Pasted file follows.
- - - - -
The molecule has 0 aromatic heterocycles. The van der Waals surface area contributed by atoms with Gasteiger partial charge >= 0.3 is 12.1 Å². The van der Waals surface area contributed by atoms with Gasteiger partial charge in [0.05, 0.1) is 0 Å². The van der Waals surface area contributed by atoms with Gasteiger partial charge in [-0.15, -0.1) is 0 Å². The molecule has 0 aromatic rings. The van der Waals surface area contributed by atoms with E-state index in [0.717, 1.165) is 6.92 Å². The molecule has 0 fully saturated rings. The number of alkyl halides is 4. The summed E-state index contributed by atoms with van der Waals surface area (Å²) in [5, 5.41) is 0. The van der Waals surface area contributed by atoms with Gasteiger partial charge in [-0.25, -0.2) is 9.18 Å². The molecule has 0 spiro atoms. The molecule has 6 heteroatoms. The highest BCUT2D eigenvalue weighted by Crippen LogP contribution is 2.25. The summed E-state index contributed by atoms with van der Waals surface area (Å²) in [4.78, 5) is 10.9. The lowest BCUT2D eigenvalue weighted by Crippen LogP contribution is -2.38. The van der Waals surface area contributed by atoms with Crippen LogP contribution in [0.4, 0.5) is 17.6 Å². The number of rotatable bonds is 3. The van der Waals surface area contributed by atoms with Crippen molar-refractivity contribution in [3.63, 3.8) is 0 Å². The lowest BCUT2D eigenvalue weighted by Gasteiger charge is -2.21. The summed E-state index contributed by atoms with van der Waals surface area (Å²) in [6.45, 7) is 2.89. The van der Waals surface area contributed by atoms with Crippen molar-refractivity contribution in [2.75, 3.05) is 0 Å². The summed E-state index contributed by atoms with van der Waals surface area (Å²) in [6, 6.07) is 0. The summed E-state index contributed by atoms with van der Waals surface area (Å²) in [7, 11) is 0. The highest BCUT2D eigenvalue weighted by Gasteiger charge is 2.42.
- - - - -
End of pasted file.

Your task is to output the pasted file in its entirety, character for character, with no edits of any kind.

The molecule has 0 aromatic heterocycles. The van der Waals surface area contributed by atoms with Gasteiger partial charge >= 0.3 is 12.1 Å². The van der Waals surface area contributed by atoms with Gasteiger partial charge in [0.05, 0.1) is 0 Å². The van der Waals surface area contributed by atoms with Gasteiger partial charge in [-0.15, -0.1) is 0 Å². The molecule has 0 aromatic rings. The van der Waals surface area contributed by atoms with E-state index in [0.717, 1.165) is 6.92 Å². The molecule has 0 fully saturated rings. The number of alkyl halides is 4. The summed E-state index contributed by atoms with van der Waals surface area (Å²) in [5, 5.41) is 0. The van der Waals surface area contributed by atoms with Gasteiger partial charge in [-0.25, -0.2) is 9.18 Å². The molecule has 0 spiro atoms. The molecule has 6 heteroatoms. The highest BCUT2D eigenvalue weighted by Crippen LogP contribution is 2.25. The summed E-state index contributed by atoms with van der Waals surface area (Å²) in [4.78, 5) is 10.9. The lowest BCUT2D eigenvalue weighted by Crippen LogP contribution is -2.38. The van der Waals surface area contributed by atoms with Crippen LogP contribution in [0.4, 0.5) is 17.6 Å². The number of rotatable bonds is 3. The van der Waals surface area contributed by atoms with Crippen molar-refractivity contribution in [3.63, 3.8) is 0 Å². The lowest BCUT2D eigenvalue weighted by Gasteiger charge is -2.21. The summed E-state index contributed by atoms with van der Waals surface area (Å²) in [6.45, 7) is 2.89. The van der Waals surface area contributed by atoms with Crippen molar-refractivity contribution in [2.75, 3.05) is 0 Å². The summed E-state index contributed by atoms with van der Waals surface area (Å²) in [6, 6.07) is 0. The summed E-state index contributed by atoms with van der Waals surface area (Å²) in [7, 11) is 0. The highest BCUT2D eigenvalue weighted by Gasteiger charge is 2.42.